Posted by: Peter Burrows on August 10, 2009
Once upon a time, rivalries really mattered in the tech industry—far more than they do now. Maybe the industry’s behavior has simply matured along with the underlying economics. Growth rates for most segments have slowed, leaving less reason for rivals to do their best trash-talking and evangelista-ing, as they did when the sky seemed to be the limit. (I’m thinking of Dell vs Compaq and IBM, or Microsoft versus IBM or Sun or Netscape).
Or maybe it’s that so many of today’s faster growing markets have yet to prove they can be profitable, such as social networking. Hard to pull out all the marketing stops when there’s nothing but red ink on that bottom line. Or maybe it’s an end-of-history kind of thing—that most of the big fights that really matter have already been decided. Microsoft seems to have survived the threat from Linux in servers, and all but killed off Unix. The Internet Protocol has whooped every other network. Amazon has vanquished eBay.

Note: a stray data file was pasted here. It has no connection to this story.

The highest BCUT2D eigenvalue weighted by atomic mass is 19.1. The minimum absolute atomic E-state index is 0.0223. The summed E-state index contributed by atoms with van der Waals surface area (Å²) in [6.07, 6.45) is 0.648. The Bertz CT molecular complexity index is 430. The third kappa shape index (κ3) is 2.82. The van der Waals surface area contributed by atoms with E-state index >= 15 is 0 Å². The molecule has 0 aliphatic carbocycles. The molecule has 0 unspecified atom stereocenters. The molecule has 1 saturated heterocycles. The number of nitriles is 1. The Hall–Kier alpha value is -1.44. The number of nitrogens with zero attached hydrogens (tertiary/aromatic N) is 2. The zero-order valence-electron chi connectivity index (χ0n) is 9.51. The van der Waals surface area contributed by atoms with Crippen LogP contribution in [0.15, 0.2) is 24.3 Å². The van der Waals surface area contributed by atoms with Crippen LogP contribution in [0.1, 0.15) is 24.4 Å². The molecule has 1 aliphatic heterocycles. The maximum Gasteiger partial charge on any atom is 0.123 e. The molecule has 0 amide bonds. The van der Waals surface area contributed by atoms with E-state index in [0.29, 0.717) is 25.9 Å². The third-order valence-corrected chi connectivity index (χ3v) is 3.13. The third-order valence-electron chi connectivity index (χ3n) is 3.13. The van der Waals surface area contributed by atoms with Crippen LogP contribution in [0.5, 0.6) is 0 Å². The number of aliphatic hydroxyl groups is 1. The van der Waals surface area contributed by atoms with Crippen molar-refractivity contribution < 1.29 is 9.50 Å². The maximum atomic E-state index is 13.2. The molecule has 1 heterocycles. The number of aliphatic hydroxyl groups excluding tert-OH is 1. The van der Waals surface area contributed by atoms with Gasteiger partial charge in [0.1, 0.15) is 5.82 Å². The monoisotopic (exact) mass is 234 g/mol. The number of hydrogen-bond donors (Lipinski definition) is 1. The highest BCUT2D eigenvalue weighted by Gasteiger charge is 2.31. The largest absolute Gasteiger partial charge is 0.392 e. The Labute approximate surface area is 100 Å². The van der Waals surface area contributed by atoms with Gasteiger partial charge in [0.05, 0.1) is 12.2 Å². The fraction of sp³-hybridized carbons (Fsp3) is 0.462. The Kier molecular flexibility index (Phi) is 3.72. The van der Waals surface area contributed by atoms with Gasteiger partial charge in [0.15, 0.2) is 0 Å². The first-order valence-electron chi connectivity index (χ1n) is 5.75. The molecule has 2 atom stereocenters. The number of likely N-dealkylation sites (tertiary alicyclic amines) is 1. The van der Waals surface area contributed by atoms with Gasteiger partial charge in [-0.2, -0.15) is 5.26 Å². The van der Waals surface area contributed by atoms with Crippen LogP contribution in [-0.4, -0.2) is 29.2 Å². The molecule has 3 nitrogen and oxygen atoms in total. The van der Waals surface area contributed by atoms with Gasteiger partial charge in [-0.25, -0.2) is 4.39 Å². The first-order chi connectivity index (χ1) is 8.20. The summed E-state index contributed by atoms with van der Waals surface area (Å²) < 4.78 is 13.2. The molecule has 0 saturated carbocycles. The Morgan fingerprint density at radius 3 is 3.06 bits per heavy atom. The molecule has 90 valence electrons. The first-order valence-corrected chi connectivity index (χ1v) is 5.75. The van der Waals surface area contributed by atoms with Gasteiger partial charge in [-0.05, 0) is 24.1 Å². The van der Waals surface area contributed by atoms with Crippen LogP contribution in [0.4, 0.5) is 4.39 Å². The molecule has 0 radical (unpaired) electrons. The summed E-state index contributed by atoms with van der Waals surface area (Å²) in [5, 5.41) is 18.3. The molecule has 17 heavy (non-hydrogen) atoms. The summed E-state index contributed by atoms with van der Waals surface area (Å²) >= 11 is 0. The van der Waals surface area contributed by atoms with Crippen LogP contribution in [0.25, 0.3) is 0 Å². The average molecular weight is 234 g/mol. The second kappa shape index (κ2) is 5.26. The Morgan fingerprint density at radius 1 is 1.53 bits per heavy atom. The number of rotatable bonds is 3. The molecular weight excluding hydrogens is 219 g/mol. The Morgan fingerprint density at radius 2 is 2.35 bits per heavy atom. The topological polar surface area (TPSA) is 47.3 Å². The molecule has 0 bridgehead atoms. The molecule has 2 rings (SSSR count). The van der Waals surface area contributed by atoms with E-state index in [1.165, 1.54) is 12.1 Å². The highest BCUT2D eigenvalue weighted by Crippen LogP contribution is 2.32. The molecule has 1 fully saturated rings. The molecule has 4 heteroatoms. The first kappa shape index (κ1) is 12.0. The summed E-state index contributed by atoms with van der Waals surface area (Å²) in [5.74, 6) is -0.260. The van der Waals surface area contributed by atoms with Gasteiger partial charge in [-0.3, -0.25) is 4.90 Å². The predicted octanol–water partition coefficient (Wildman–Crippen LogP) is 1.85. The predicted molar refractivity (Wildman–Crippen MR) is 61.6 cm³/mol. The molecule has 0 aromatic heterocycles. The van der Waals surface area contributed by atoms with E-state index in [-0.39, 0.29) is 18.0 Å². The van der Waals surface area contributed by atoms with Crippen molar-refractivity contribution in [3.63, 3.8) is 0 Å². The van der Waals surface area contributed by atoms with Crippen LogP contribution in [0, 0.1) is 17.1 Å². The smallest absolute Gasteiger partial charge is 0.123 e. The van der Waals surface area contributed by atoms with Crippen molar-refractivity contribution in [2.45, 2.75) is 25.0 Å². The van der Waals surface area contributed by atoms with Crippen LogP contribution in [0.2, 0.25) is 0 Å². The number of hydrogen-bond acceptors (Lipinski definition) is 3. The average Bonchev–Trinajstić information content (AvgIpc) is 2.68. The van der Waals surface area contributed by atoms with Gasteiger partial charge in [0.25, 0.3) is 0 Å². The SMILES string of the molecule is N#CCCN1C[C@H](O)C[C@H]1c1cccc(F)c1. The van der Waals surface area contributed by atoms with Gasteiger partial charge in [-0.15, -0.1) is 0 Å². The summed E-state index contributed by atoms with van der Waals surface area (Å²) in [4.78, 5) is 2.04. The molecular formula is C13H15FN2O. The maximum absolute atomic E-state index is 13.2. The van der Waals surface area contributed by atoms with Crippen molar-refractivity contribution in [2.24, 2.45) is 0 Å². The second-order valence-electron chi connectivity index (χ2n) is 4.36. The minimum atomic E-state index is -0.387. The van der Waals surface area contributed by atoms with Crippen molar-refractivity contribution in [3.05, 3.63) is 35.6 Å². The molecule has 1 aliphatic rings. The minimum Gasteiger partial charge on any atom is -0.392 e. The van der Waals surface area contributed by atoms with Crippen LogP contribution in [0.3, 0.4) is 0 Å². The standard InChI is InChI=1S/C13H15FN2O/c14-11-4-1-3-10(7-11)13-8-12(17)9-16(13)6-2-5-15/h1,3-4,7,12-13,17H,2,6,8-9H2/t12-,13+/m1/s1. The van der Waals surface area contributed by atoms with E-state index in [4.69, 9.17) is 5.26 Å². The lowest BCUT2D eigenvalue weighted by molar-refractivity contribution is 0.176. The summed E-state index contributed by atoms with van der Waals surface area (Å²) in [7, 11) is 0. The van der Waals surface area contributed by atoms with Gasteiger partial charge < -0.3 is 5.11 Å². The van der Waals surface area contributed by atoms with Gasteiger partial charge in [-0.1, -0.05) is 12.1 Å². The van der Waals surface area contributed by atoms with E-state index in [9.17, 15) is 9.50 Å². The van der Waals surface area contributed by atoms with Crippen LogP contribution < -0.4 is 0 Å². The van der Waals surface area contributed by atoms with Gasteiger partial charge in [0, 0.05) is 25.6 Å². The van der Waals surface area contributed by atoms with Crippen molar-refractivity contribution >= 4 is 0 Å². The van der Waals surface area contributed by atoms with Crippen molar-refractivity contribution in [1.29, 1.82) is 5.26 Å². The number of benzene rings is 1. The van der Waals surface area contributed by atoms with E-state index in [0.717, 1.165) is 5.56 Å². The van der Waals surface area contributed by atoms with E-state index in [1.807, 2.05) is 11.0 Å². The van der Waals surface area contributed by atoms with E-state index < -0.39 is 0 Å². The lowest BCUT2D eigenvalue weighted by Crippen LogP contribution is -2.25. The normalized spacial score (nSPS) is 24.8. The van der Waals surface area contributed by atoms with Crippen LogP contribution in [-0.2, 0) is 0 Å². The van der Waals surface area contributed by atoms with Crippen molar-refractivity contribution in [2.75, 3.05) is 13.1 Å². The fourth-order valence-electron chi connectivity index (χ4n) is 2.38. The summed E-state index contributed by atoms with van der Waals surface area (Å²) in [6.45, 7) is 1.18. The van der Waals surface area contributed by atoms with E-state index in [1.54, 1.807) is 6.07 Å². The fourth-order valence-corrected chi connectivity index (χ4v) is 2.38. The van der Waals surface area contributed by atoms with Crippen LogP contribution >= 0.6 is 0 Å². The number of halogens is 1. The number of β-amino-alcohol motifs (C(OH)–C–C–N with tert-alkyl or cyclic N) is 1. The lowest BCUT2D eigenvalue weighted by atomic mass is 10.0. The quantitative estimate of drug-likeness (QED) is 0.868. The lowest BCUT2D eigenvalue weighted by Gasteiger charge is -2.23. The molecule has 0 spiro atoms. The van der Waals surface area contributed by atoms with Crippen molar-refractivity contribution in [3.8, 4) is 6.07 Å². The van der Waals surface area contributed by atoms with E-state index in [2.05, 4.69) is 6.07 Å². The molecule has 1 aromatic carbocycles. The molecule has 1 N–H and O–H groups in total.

Personally, I think the most interesting fight now is between Apple and Google (Actually, it’s a three way fight that includes Microsoft—but both Google and Apple have focused on Microsoft for so long that there’s hardly any news in that). Why Apple and Google? Because they are the two companies that are best positioned to win the biggest fight of them all, to establish themselves as the center of billions of consumers’ digital lives—Apple because it’s already done it for 40 million-plus people, and Google because its vast reach and amazing search-powered profit machine give it that potential.
But that’s just me. Which do you think is the most important rivalry in tech today? Not just one that generate headlines, but that will have the greatest impact on the future of tech. Here’s some options:
Microsoft versus Google?
Microsoft versus Apple?
Microsoft versus Cisco?
Facebook versus Twitter?
Google versus Facebook?
AT&T versus Verizon?